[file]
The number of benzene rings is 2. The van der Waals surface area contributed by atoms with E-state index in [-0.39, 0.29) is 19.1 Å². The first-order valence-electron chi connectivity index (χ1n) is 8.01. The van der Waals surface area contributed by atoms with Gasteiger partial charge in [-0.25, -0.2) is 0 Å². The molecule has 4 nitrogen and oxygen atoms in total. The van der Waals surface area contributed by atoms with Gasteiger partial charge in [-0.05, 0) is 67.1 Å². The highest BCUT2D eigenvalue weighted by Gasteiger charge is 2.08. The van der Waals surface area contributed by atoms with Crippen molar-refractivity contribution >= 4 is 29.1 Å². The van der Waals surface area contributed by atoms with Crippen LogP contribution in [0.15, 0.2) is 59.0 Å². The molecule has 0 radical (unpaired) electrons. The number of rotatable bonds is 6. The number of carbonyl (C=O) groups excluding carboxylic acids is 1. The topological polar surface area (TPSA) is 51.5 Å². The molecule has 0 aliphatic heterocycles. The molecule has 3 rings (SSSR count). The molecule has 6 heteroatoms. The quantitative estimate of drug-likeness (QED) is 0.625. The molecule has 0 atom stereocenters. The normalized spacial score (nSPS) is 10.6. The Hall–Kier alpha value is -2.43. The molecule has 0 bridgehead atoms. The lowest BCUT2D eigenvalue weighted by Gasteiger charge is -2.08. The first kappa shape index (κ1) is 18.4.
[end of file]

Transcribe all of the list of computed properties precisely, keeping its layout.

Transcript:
The number of benzene rings is 2. The van der Waals surface area contributed by atoms with E-state index in [-0.39, 0.29) is 19.1 Å². The first-order valence-electron chi connectivity index (χ1n) is 8.01. The van der Waals surface area contributed by atoms with Gasteiger partial charge in [-0.25, -0.2) is 0 Å². The molecule has 4 nitrogen and oxygen atoms in total. The van der Waals surface area contributed by atoms with Gasteiger partial charge in [-0.05, 0) is 67.1 Å². The highest BCUT2D eigenvalue weighted by Gasteiger charge is 2.08. The van der Waals surface area contributed by atoms with Crippen molar-refractivity contribution >= 4 is 29.1 Å². The van der Waals surface area contributed by atoms with Crippen LogP contribution in [0.15, 0.2) is 59.0 Å². The molecule has 0 radical (unpaired) electrons. The number of rotatable bonds is 6. The number of carbonyl (C=O) groups excluding carboxylic acids is 1. The topological polar surface area (TPSA) is 51.5 Å². The molecule has 0 aliphatic heterocycles. The molecule has 3 rings (SSSR count). The molecule has 6 heteroatoms. The quantitative estimate of drug-likeness (QED) is 0.625. The molecule has 0 atom stereocenters. The normalized spacial score (nSPS) is 10.6. The Hall–Kier alpha value is -2.43. The molecule has 0 bridgehead atoms. The lowest BCUT2D eigenvalue weighted by Gasteiger charge is -2.08. The first kappa shape index (κ1) is 18.4.